Sometimes when fishing, it's all about profile. How much water your fly moves, how much movement is generated by materials, and how visible is your fly from a distance (presenting a head on, or broadside profile to the fish can be super important too, but that blog's still sitting on my phone somewhere).
Too heavy or big a profile and the fish get wary. Too little profile and your flies just don't stand out.
In clear water conditions I will usually start off with a team of rather sparse patterns, each individual pattern bringing something different to the game. These imitate pretty much what the trout want in most situations: a short, tapered bully, a slim, shimmering smelt or whitebait pattern, food items that trout dine out on daily and so do not generally sound alarm bells. Takes can be soft and super relaxed as the fish feeds comfortably - 'nothing to see here'.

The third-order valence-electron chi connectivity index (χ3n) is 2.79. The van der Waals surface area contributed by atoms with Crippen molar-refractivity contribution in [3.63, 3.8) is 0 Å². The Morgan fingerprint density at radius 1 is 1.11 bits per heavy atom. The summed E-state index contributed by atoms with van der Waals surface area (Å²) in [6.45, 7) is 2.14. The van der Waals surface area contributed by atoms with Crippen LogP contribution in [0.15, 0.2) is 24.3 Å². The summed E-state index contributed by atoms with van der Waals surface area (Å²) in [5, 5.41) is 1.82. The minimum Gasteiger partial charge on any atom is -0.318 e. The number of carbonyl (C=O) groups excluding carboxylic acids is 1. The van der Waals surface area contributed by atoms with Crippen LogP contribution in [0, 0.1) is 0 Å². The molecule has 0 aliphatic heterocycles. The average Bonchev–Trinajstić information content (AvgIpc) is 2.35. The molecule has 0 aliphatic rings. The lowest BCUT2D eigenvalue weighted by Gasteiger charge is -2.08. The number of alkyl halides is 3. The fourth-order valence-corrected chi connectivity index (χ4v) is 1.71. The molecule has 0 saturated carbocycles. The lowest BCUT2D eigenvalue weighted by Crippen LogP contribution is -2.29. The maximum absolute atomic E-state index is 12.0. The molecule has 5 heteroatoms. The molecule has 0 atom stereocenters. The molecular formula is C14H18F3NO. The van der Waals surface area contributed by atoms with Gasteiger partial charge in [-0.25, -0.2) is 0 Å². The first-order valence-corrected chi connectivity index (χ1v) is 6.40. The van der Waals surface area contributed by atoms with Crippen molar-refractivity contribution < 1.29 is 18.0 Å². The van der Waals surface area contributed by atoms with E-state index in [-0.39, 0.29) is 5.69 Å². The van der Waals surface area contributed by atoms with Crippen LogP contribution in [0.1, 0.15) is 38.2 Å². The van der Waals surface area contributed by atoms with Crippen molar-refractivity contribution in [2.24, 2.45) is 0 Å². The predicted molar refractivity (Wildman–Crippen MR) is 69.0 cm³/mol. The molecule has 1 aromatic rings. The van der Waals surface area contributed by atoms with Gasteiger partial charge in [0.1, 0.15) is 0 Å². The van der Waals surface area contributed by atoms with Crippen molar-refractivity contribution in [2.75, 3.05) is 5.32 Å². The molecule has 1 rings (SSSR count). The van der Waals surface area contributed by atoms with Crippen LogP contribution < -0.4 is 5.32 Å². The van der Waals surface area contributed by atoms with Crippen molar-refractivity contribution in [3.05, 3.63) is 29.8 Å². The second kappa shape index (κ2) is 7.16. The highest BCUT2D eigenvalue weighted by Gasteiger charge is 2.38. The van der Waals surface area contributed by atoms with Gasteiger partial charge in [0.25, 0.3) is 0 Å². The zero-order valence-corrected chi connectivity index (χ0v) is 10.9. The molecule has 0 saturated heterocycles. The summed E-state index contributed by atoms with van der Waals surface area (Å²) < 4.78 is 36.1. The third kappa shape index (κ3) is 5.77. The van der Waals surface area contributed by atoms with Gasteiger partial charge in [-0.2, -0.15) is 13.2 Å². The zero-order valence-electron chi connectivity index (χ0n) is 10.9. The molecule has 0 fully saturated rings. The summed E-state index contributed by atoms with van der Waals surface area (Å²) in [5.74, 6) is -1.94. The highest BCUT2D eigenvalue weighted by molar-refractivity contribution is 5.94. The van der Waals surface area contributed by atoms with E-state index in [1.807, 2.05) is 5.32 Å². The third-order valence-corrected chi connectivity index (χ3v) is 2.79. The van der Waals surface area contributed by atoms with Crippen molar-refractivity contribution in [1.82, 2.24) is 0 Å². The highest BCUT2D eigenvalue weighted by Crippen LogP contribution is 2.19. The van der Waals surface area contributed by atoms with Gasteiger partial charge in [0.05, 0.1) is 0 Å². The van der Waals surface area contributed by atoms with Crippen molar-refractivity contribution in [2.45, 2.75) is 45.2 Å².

However some days when the fish aren't present in big numbers, the food isn't abundant enough to lock them into a feeding pattern, or when the weather, or water clarity suffers you need to step it up a notch. These small, slim bread-and-butter flies just don't draw the attention they need to.
Here's food for thought: charging in there with your mega streamer may catch a fish or two... but how many didn't it catch? In certain situations, a big sex dungeon, or double bunny will become my first selection, however most times a pair of small rabbits, matukas, mini buggers or killer style flies will fill the net more regularly than your heavy hitters.
New for 2017 in the Manic Fly Collection is the Slick series of flies, a super slim, fishy version of a few of our old favourites, and I'm looking forward to slinging around our tidal estuaries over the next few weeks. Be sure to give these a pull this springtime... the trout sure will!